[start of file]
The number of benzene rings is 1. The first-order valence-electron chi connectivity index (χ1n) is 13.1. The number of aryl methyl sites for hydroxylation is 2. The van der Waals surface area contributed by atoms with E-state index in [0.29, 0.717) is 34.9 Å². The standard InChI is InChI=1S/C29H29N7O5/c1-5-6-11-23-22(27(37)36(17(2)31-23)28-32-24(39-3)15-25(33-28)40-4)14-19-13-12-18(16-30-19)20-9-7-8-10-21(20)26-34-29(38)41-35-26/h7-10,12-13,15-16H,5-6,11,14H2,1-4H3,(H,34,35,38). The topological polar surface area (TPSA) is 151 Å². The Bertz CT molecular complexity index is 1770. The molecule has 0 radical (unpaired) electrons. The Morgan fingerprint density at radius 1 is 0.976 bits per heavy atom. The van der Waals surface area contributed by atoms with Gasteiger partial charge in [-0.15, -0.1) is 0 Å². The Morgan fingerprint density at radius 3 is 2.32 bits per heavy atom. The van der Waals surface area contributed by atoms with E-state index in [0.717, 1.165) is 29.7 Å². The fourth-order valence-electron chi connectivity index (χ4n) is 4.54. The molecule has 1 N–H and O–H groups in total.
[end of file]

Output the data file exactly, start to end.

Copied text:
The number of benzene rings is 1. The first-order valence-electron chi connectivity index (χ1n) is 13.1. The number of aryl methyl sites for hydroxylation is 2. The van der Waals surface area contributed by atoms with E-state index in [0.29, 0.717) is 34.9 Å². The standard InChI is InChI=1S/C29H29N7O5/c1-5-6-11-23-22(27(37)36(17(2)31-23)28-32-24(39-3)15-25(33-28)40-4)14-19-13-12-18(16-30-19)20-9-7-8-10-21(20)26-34-29(38)41-35-26/h7-10,12-13,15-16H,5-6,11,14H2,1-4H3,(H,34,35,38). The topological polar surface area (TPSA) is 151 Å². The Bertz CT molecular complexity index is 1770. The molecule has 0 radical (unpaired) electrons. The Morgan fingerprint density at radius 1 is 0.976 bits per heavy atom. The van der Waals surface area contributed by atoms with Gasteiger partial charge in [-0.15, -0.1) is 0 Å². The Morgan fingerprint density at radius 3 is 2.32 bits per heavy atom. The van der Waals surface area contributed by atoms with E-state index in [0.717, 1.165) is 29.7 Å². The fourth-order valence-electron chi connectivity index (χ4n) is 4.54. The molecule has 1 N–H and O–H groups in total.